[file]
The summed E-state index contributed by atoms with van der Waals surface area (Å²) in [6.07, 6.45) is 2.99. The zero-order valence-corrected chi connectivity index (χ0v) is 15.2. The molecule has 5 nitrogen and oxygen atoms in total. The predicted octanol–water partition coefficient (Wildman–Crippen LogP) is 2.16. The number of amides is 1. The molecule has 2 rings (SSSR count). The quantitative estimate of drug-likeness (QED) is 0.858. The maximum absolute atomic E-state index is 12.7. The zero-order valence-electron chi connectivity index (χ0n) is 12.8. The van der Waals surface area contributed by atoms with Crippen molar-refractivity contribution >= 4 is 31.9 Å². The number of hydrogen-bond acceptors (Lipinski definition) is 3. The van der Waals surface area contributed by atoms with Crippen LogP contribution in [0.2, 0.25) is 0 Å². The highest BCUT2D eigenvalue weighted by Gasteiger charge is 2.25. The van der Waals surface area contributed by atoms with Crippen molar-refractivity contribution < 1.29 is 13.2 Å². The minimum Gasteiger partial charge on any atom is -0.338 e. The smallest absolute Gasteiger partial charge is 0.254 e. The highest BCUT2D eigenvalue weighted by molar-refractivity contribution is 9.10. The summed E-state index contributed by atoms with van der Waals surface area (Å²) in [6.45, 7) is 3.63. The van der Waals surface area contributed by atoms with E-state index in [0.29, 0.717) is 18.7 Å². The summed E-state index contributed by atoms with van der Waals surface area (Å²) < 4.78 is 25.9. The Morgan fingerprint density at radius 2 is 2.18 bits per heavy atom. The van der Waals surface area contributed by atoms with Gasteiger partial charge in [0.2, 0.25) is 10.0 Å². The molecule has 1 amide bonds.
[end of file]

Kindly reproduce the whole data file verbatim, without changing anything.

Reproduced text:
The summed E-state index contributed by atoms with van der Waals surface area (Å²) in [6.07, 6.45) is 2.99. The zero-order valence-corrected chi connectivity index (χ0v) is 15.2. The molecule has 5 nitrogen and oxygen atoms in total. The predicted octanol–water partition coefficient (Wildman–Crippen LogP) is 2.16. The number of amides is 1. The molecule has 2 rings (SSSR count). The quantitative estimate of drug-likeness (QED) is 0.858. The maximum absolute atomic E-state index is 12.7. The zero-order valence-electron chi connectivity index (χ0n) is 12.8. The van der Waals surface area contributed by atoms with Crippen molar-refractivity contribution >= 4 is 31.9 Å². The number of hydrogen-bond acceptors (Lipinski definition) is 3. The van der Waals surface area contributed by atoms with Crippen LogP contribution in [0.2, 0.25) is 0 Å². The highest BCUT2D eigenvalue weighted by Gasteiger charge is 2.25. The van der Waals surface area contributed by atoms with Crippen molar-refractivity contribution < 1.29 is 13.2 Å². The minimum Gasteiger partial charge on any atom is -0.338 e. The smallest absolute Gasteiger partial charge is 0.254 e. The highest BCUT2D eigenvalue weighted by molar-refractivity contribution is 9.10. The summed E-state index contributed by atoms with van der Waals surface area (Å²) in [6.45, 7) is 3.63. The van der Waals surface area contributed by atoms with E-state index in [0.29, 0.717) is 18.7 Å². The summed E-state index contributed by atoms with van der Waals surface area (Å²) < 4.78 is 25.9. The Morgan fingerprint density at radius 2 is 2.18 bits per heavy atom. The van der Waals surface area contributed by atoms with Gasteiger partial charge in [0.2, 0.25) is 10.0 Å². The molecule has 1 amide bonds.